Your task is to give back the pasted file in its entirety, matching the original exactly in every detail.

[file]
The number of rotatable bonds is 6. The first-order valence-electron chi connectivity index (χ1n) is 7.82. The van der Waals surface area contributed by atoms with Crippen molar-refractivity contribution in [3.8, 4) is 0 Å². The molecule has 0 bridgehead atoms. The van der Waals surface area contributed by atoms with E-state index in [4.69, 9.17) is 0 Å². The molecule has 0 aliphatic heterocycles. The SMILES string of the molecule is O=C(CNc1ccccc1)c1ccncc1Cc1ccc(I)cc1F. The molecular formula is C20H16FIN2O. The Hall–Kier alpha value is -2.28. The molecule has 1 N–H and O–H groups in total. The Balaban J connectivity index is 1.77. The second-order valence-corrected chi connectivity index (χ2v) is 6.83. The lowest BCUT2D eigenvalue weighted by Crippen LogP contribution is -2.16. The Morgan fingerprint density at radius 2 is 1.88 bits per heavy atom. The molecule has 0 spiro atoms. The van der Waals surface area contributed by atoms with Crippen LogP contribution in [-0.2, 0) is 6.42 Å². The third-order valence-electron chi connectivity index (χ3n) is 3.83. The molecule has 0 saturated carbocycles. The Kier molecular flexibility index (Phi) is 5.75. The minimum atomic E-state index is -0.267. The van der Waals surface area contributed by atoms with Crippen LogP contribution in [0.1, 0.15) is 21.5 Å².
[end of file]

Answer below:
The number of rotatable bonds is 6. The first-order valence-electron chi connectivity index (χ1n) is 7.82. The van der Waals surface area contributed by atoms with Crippen molar-refractivity contribution in [3.8, 4) is 0 Å². The molecule has 0 bridgehead atoms. The van der Waals surface area contributed by atoms with E-state index in [4.69, 9.17) is 0 Å². The molecule has 0 aliphatic heterocycles. The SMILES string of the molecule is O=C(CNc1ccccc1)c1ccncc1Cc1ccc(I)cc1F. The molecular formula is C20H16FIN2O. The Hall–Kier alpha value is -2.28. The molecule has 1 N–H and O–H groups in total. The Balaban J connectivity index is 1.77. The second-order valence-corrected chi connectivity index (χ2v) is 6.83. The lowest BCUT2D eigenvalue weighted by Crippen LogP contribution is -2.16. The Morgan fingerprint density at radius 2 is 1.88 bits per heavy atom. The molecule has 0 spiro atoms. The van der Waals surface area contributed by atoms with Crippen LogP contribution in [-0.2, 0) is 6.42 Å². The third-order valence-electron chi connectivity index (χ3n) is 3.83. The molecule has 0 saturated carbocycles. The Kier molecular flexibility index (Phi) is 5.75. The minimum atomic E-state index is -0.267. The van der Waals surface area contributed by atoms with Crippen LogP contribution in [0.1, 0.15) is 21.5 Å².